Angelica Culture

Those Tall Herbs . . .

Who are those tall herbs seen to be lurking at the back of the garden or as a mere shadowy presence in the early morning mist? Their glistening dew-bedecked countenance is truly enchanting as the sun rises, giving a radiance to their statuesque visage. Angelica, guardian of the garden, mighty and strong, defender of the weak, and protector from the plague. Angelica Archangelica is very tall, averaging about six feet and almost as wide, with many branched compound leaves and large clusters of tiny white or greenish flowers. This moisture-loving plant thrives in a partially shaded damp soil and self sows abundantly in the second or third year. The seed needs light to germinate, sprouting readily about a month after dropping to the ground. When small, the seedlings may be safely transplanted to desirable locations or, better yet, helped along by judicious sowing at the ripening time of the seed-heads. When the plant produces seed it then dies, but may be coaxed into perennial growth by cutting off the flowering stalks.

All parts of the plant are wonderfully fragrant, and have been used in medicine. Stalks were traditionally candied; seeds are bruised and infused, and the roots decocted. The leaves may also be added to characteristically tart dishes such as rhubarb to naturally mellow and sweeten, therefore lessening the need for sugar and improving the flavor. If none of these appeal to you, then simply munch on a tender stalk when wandering through the garden on your ever-vigilant search for unwanted weeds.

Angelica plays a major role in the folklore of all Northern European countries. Notably, as a protection against contagious disease and plague, as a blood purifier, and as a sovereign remedy against poisons and all infectious diseases. The peasants of Prussia march through the towns carrying Angelica flower stems chanting an ancient verse whose words have long lost their recognized meaning, and are probably a relic of Pagan ritual of nature worship. Angelica was later incorporated into Christianity, associating it with the springtime festival of the Annunciation and in particular Michael the Archangel. It also was known as the "root of the Holy Ghost."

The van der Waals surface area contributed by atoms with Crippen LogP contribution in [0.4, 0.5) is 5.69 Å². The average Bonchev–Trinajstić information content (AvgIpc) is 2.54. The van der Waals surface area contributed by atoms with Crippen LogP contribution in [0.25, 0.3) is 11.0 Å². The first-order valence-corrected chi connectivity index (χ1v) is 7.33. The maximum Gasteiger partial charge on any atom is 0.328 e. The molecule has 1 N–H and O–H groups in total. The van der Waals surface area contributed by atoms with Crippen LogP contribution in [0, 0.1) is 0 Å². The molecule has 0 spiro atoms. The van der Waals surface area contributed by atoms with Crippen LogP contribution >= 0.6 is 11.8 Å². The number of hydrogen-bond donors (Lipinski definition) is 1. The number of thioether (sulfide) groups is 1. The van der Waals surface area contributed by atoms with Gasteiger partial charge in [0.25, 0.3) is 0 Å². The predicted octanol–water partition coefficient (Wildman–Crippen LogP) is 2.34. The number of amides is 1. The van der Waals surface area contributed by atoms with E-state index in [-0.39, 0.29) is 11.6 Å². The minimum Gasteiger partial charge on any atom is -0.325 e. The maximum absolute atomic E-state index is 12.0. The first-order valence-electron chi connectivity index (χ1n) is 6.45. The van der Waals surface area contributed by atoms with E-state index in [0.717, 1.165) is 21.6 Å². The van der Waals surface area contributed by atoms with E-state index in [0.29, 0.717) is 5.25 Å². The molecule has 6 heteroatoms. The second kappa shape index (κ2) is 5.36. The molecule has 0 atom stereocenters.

The medicinal applications of Angelica go back to antiquity and it is used extensively in Chinese therapies. Its energy is warm and affects the circulation, heart, lungs, skin, stomach and intestines, helping to remove any stagnations that may occur in these systems. Because it is warming, it is an excellent herb to use in the winter for treatment of colds, coughs, and all lung problems. As a poultice or liniment it can be helpful in the treatment of rheumatic complaints. Taken internally the one-ounce bruised root may be infused with a pint of boiling water--three tablespoons three times a day. The powdered root can be put into gelatin capsules and taken two at a time. One teaspoon of tinctured root is the usual dose--four ounces root to one pint of alcohol is the standard mix. It is also beneficial in applications concerning the stomach and intestines, helping to relieve spasms, colic and ulcers. The seeds can also be bruised and made into a tea. A cold extraction may be drawn from the root by adding 3/4 cup of water to one teaspoon dried root, letting it stand for eight to ten hours and then straining. Take one to one and a half cups per day. It can also be added to the bath to help sooth aching joints. There are several varieties of Angelica, all used to some extent, although Angelica Archangelica is the European type commonly grown in our gardens. The American "Angelica Atropurpurea" is found growing wild and used much the same, but caution must be taken not to accidentally harvest the poisonous water hemlock. Angelica is not suggested for use by pregnant women due to its effect as a strong emminagogue nor by diabetics because it raises the blood sugar content. If you have the space allow this elegant giant to grace your garden and spread its beneficent seed throughout.

To order Angelica, see our sister company, Garden Medicinals and Culinaries

Article written by our friend in grime, Hildegard of Twin Oaks Community. Click here for information on her annual herb workshop.